Search Holidays

BA Passengers Face More New Year Turmoil

BA passengers are faced with the threat of yet more strike action in the New Year, including over the February half-term holidays, after the British Airways’ cabin crew union announced yesterday it will ballot for fresh strikes.

Unite said it had ‘no choice’ but to give its members another vote on whether to continue with industrial action after accusing BA of continuing its ‘vicious war’ against the workforce.

Just as they did last year, the strikes are set to target specific holidays including the February half-term and the long Easter break, which coincides with the royal wedding.

With timing calculated to make maximum impact, yesterday’s strike announcement came only a matter of hours after British Airways’ shareholders approved a £5billion merger between their airline and the Spanish carrier Iberia, BA’s first step in their ambition to create the world’s biggest airline block under the International Airlines Group (AIG).

BA bosses admitted that the move created ‘fresh uncertainty’ for passengers and that the action was that of a ‘dysfunctional’ union that marked a ‘lurch backwards to old-style union militancy’.

Unite said it anticipated the ballot of 13,000 cabin crew to be conducted in ‘early January’ as legally the union must give British Airways a week’s notice of any strike action.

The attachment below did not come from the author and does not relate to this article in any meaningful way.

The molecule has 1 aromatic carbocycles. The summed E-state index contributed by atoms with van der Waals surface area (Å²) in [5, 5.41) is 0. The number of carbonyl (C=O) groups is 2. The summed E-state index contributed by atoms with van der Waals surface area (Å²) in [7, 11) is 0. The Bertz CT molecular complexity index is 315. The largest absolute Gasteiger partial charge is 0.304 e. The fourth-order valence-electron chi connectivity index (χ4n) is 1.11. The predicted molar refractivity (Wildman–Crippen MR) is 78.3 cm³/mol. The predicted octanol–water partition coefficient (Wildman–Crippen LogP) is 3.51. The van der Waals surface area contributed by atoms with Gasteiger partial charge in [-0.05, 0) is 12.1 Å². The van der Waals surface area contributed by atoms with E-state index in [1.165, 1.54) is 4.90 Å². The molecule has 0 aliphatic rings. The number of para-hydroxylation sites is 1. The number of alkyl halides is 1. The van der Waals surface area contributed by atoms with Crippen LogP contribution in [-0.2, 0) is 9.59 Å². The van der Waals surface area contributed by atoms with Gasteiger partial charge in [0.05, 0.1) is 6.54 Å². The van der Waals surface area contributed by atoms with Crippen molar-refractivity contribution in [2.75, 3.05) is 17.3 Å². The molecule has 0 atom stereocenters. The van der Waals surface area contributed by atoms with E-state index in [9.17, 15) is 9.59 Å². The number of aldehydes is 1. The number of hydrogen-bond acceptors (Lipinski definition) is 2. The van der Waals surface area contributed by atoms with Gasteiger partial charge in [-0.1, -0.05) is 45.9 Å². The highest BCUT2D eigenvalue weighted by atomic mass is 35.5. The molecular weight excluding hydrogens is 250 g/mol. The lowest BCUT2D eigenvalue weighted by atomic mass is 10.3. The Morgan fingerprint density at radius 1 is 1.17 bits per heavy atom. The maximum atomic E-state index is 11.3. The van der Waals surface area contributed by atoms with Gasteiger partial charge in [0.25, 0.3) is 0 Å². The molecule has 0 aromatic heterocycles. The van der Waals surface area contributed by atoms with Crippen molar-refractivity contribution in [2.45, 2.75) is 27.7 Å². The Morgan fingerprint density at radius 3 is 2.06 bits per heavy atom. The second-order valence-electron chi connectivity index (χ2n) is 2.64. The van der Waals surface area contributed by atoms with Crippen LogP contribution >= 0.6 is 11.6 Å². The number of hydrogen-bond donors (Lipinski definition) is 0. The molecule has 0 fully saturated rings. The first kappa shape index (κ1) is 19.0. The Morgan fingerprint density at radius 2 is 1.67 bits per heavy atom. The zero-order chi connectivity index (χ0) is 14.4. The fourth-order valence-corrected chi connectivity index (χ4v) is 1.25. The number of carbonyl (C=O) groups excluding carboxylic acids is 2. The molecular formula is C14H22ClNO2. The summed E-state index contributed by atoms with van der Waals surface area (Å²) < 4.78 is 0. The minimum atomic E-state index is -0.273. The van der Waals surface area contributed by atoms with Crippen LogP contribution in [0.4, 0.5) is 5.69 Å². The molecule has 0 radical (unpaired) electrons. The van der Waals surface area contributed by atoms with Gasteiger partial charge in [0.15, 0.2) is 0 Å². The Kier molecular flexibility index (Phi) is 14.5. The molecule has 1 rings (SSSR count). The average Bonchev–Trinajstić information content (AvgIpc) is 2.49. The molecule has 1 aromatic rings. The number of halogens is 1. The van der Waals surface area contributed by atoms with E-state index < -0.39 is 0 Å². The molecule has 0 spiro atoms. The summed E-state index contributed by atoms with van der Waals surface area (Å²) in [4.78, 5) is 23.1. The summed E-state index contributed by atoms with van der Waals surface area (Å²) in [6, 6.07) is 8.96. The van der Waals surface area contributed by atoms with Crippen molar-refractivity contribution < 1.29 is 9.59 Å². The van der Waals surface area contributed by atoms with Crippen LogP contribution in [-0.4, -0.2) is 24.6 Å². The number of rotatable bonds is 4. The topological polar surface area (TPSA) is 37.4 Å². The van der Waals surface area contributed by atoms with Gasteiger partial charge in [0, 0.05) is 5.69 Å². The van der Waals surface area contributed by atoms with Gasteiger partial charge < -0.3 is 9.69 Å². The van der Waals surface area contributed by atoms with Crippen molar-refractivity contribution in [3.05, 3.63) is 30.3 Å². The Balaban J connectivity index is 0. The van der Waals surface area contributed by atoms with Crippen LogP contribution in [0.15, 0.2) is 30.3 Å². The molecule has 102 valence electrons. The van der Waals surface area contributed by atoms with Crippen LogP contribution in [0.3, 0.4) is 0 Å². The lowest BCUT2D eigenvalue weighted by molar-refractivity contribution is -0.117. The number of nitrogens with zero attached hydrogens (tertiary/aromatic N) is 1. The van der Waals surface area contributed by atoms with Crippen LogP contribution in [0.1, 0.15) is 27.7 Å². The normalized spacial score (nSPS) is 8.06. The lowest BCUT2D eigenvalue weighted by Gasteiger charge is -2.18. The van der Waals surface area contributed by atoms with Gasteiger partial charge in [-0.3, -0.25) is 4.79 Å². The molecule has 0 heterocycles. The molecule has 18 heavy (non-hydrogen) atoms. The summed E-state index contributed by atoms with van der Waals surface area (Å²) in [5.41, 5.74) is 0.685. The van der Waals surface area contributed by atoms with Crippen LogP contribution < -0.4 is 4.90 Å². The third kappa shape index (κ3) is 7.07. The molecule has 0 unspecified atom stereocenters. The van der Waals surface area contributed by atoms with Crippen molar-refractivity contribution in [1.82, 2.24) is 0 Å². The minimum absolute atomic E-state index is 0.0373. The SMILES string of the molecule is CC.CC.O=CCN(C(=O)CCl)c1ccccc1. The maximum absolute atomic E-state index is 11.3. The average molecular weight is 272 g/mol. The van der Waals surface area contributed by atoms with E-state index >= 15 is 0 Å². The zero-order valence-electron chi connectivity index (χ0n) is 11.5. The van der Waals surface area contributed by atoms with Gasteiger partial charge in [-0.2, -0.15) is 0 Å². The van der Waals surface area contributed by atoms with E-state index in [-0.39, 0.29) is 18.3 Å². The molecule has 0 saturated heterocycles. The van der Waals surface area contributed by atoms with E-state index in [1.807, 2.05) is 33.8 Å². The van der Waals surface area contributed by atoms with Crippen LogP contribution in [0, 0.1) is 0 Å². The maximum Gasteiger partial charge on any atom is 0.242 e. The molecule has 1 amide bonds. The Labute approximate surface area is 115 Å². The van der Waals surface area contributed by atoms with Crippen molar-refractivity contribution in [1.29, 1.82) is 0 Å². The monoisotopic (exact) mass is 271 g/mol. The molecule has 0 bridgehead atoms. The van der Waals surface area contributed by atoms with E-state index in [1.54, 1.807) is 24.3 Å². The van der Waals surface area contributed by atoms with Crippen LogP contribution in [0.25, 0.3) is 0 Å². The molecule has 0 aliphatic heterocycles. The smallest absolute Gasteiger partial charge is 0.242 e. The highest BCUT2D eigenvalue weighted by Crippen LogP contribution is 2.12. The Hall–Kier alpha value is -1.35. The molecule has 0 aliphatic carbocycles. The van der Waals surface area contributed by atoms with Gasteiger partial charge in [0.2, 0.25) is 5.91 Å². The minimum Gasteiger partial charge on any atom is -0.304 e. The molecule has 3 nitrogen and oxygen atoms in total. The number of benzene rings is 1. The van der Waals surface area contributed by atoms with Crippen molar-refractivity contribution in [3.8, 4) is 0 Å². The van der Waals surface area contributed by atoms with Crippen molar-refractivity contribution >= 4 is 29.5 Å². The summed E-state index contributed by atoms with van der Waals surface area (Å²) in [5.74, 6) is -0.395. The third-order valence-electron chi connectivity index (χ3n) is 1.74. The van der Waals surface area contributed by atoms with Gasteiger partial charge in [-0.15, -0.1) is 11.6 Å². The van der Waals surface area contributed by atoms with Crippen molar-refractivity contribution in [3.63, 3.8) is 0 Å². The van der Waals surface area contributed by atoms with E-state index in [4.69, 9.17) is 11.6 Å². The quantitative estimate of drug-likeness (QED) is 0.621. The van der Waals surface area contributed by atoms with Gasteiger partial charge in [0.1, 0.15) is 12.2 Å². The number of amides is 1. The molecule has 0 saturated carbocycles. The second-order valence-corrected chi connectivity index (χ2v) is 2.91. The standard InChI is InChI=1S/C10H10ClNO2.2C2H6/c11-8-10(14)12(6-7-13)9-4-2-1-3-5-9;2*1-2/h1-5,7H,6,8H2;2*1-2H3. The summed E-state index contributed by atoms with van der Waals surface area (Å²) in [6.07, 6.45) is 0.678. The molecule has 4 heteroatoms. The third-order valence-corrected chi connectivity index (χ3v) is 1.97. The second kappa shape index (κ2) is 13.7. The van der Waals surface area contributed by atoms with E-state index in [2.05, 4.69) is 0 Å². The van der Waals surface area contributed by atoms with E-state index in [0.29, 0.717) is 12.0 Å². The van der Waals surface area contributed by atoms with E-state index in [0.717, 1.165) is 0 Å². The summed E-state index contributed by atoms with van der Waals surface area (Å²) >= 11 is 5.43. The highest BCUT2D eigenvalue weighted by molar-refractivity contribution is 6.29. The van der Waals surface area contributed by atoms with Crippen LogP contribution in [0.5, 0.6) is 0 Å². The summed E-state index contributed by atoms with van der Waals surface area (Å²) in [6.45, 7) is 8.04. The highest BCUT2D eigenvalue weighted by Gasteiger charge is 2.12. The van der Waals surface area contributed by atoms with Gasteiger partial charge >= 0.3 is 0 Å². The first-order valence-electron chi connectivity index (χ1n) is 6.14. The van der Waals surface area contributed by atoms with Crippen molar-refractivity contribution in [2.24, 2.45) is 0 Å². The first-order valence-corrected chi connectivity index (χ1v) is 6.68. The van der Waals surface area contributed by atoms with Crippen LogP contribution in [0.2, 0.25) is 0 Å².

BA vowed to ‘keep the flag flying’ through any strikes and said it had in place ‘well-established contingency plans’ which will allow it to fulfil normal timetables at Gatwick and London City airports.

The dispute, which started over a year ago, has now progressed from issues surrounding manning levels and conditions of service on aircraft, to knock-on issues about the withdrawal of staff perks – including free and cheap flights – from strikers, and over the sacking and suspension of union members linked to the strikes.

One insider said: ‘Many crew are simply not going to turn up, with a massive spike in sickness over the Christmas period. There will be many flight cancellations over Christmas and BA are very worried about it.’

Since strike action began in March, cabin crew have taken 22 days off, costing BA over £150million.

Unite’s joint leader, Tony Woodley, accused BA of a ‘vicious war against its workforce’ and said: ‘We will not stand by while this airline bullies our members out of their jobs, and if it takes strike action to bring BA management to its senses, then that is the road we must, regretfully, travel.’

However, BA boss Willie Walsh, said that such strike action is ‘inevitable’ and that union leaders were ‘not in control.’